Are you getting ready? The Church never lets us celebrate a festival without preparing us. Advent prepares us for Christmas. St. John the Baptist tells us to repent because Christ is nigh. Lent prepares us for Easter. Christ came to destroy the devil’s work; we should repent because we want Him to destroy the devil’s work in us.
Now we’re preparing for Ascension and Pentecost. We started last week. We prepared for Jesus’ Ascension when He told us that in a little while His disciples wouldn’t see Him anymore because He was returning to His Father. We will see Him again when He returns in the same way to judge all men.
Today we begin to prepare for Pentecost. We heard from Our Lord’s Maundy Thursday sermon again; we’ll hear from it during the next few weeks, through Pentecost. Today He introduces us to the Holy Spirit. He is The Third Person of The Holy Trinity. He proceeds from both The Father and The Son. He is glorified with them. He spoke through The Prophets. Today Jesus tells us why He comes: He comes to speak God’s Word to us. One lovely hymn stanza leads us to pray to Him (TLH 225:3):
Convince us of our sin, Then lead to Jesus’ Blood, And to our wond’ring view reveal The mercies of our God.
These beautiful words remind us of Jesus’ words about The Holy Ghost today. His job is to reprove the world concerning sin, righteousness, and judgment. His job is to guide us into all truth. That means He takes from God and gives us and teaches us everything God wants us to believe and do. How do we learn all these things? Jesus received it from The Father and spoke it to The Spirit to speak to us. The Spirit says all of it to us – nothing less, nothing more. What does He speak? He speaks The Holy Bible.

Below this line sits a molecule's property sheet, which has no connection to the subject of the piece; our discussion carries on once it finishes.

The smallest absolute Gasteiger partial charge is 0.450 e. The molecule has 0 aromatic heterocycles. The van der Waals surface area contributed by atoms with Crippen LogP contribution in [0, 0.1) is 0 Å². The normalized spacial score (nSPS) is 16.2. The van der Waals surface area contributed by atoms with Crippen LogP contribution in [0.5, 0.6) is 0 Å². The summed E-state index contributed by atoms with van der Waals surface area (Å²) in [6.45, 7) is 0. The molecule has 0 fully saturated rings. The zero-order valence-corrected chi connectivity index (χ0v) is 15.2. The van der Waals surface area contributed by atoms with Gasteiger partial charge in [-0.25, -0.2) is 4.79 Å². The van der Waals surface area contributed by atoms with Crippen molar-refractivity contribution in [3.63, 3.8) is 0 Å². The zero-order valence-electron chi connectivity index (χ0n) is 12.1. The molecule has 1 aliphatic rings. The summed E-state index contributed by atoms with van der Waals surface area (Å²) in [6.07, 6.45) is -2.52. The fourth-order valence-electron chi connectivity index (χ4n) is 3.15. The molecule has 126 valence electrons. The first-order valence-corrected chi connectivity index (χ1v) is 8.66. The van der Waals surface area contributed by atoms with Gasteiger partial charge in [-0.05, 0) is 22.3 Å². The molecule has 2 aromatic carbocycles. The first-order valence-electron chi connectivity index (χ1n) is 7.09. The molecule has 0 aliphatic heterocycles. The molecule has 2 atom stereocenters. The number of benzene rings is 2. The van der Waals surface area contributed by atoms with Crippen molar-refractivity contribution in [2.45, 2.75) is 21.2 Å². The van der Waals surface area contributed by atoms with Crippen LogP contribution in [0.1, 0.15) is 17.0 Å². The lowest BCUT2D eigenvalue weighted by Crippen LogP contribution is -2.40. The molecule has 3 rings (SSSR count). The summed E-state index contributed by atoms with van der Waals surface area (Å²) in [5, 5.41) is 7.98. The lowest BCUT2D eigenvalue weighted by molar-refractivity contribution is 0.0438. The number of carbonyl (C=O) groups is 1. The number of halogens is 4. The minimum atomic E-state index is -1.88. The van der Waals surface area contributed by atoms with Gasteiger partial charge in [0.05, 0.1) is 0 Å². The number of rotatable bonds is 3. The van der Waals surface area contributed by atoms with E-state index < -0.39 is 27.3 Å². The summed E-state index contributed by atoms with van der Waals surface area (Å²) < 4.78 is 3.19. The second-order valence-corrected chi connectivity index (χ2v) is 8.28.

Sin, righteousness, and judgment – that’s what Holy Scripture is about. It’s about how we sinners can be made right with God. It’s about how we can be free of evil. It’s about why this world is messed up with sin. It’s about how God has gone to work to clean up our own mess. It’s about how He will get us out of that mess once and for all. What’s for you to do then? Just sing to Him a new song, for He has done marvelous things! His right hand and His holy arm have gotten Him the victory.
He reproves the world concerning sin. He tells us to repent. What sins have we committed? St. James points out some of them today. He tells us to be quick to hear and slow to speak. He tells us to be slow to anger because anger produces bad fruit, not good fruit. He tells us to cut off us anything filthy and wicked because that’s surely from the devil. But do we listen to what He says? We fly off the handle if somebody says something we don’t like. Our eyes like to see bad things, our ears like to hear them, and our mouths like to say them. God wants us to look and sound different from the world around us, to be the salt of the earth. But are we? The Spirit reproves the world about sin because it doesn’t believe in Jesus. When we don’t act the way our dear heavenly Father wants us to act, does it look like we believe in Jesus?